The new president of Ecuador, Alfredo Palacio, has called for the country to undergo a profound soul-searching in the wake of the political crisis which saw his predecessor, Lucio Gutiérrez, removed from office on 20 April. “The dictatorship has ended,” said the Andean nation’s new leader, a cardiologist who was Gutiérrez’s vice-president. Palacio has also echoed a phrase much used by the nation’s commentators and political figures recently: that Ecuador needs to be “refounded” – that is, it must start a new, democratic era now that Gutiérrez has gone.
Also in openDemocracy on the global politics of Latin America:
▪ Ivan Briscoe, “Argentina: how politicians survive while people starve” (April 2003)
▪ Marco Aurélio Garcia, “ Brazilian future” (July 2003)
▪ Bella Thomas, “ Paradox regained: a conversation with an old comandante in Cuba” (August 2003)
▪ Ivan Briscoe, “ All change in Venezuela’s revolution?” (January 2005)
▪ Sergio Aguayo Quezada, “ Mexican democracy in peril” (April 2005)
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Gutiérrez fled the presidential building on 20 April, when the armed forces officially withdrew their support for him in the face of increasingly angry protests against the government’s meddling in the judiciary. Gutiérrez took refuge in the Brazilian embassy, while congress ratified his “abandonment of power.” On 24 April he was whisked off to Brazil to claim political asylum.
But Ecuadorians are only too aware that calls for a major change in the way the country is managed are nothing new.
In 1997, Abdalá Bucaram, El Loco (“crazy one”), an eccentric and charismatic populist who had governed for only six months was removed, following mass protests triggered by his economic policies, corruption and provocative brand of politics. By the time congress branded him “mentally unfit to govern”, he had fled to Panama.
In 2000, Bucaram’s elected successor, Jamil Mahuad, whose neoliberal policies and links to bankers had demolished his popular support, was ousted by an uprising of highland Indians and army officers. The leader of that rebellion was a 43-year-old colonel demanding an end to the corruption of the present generation of politicians: Lucio Gutiérrez.
Gutiérrez ended up being briefly imprisoned for his part in the 2000 putsch, but two years after his release he was a presidential candidate, on his way to an extraordinary, if not landslide, election victory. The focus of his campaign – almost to the exclusion of other issues – was the fight against corruption and the depoliticisation of the courts. Gutiérrez had no experience of public office, but his leadership of the 2000 rebellion made him the only candidate who could legitimately claim to have taken a courageous stand against corruption. And the fact he was a lower-middle class mestizo, a sector of the population largely excluded from the political scene, made him a genuine outsider.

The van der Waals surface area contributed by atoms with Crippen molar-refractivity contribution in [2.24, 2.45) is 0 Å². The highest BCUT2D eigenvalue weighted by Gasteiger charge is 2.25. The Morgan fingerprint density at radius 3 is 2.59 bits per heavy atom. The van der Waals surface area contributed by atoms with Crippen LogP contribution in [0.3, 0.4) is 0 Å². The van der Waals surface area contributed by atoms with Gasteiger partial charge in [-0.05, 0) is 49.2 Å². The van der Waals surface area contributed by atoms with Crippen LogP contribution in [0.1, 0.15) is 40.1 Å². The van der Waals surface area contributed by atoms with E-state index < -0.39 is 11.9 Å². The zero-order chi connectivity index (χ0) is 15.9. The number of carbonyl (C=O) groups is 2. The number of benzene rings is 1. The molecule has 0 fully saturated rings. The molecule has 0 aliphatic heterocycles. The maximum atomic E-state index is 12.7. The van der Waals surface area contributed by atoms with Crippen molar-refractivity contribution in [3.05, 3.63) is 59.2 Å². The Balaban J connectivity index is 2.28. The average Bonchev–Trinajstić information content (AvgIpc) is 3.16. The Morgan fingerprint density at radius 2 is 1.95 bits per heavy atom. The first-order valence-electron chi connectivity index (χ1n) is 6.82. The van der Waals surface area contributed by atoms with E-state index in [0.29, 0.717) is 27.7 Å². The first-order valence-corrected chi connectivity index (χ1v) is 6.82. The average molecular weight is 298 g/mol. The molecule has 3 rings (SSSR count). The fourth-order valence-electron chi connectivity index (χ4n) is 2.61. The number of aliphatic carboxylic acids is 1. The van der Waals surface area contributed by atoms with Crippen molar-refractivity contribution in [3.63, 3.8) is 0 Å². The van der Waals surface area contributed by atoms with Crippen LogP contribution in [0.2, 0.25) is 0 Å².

“Ecuadorians want a president who is new to politics, who is young, of proven honesty, a citizen who does not belong to the traditional political economic power circles, and someone who has the courage to face up to the corrupt oligarchic mafias and carry out the changes that the country needs,” he told me during the first-round election campaign.
At that stage, many people doubted Gutiérrez’s abilities, but few questioned his intentions. How was it then, that just over two years after that 2002 election victory, he was being helicoptered out of the presidential palace, while an angry mob of thousands stood below, accusing him of being a dictator, a nepotist and perhaps worst of all, corrupt?
Afloat on oil
The current political upheaval in Ecuador is not quite the same as its precursors. Bucaram and Mahuad each governed a country that was in deep economic crisis. Despite its profitable range of exports, which include oil, shrimp and banana, by the late 1990s Ecuador was on its knees. Low oil prices, the devastation of the El Niño current along the Pacific coastline and years of massive corruption took their toll; government measures were ineffective or counterproductive. One of Mahuad’s desperate last acts before Gutiérrez’s coup was to replace the national currency with the United States dollar.
Gutiérrez oversaw one of the most macroeconomically stable periods of recent times – projected growth for 2005 is estimated at around 3.5%. With the help of successive market-friendly finance ministers, he implemented controversial, IMF-prescripted measures. These helped to scotch the theory that he was “a Chinese Marxist” – as his presidential rival in 2002, banana mogul Alvaro Noboa, famously labelled him – but they soon caused his leftwing indigenous backers to storm out of their alliance.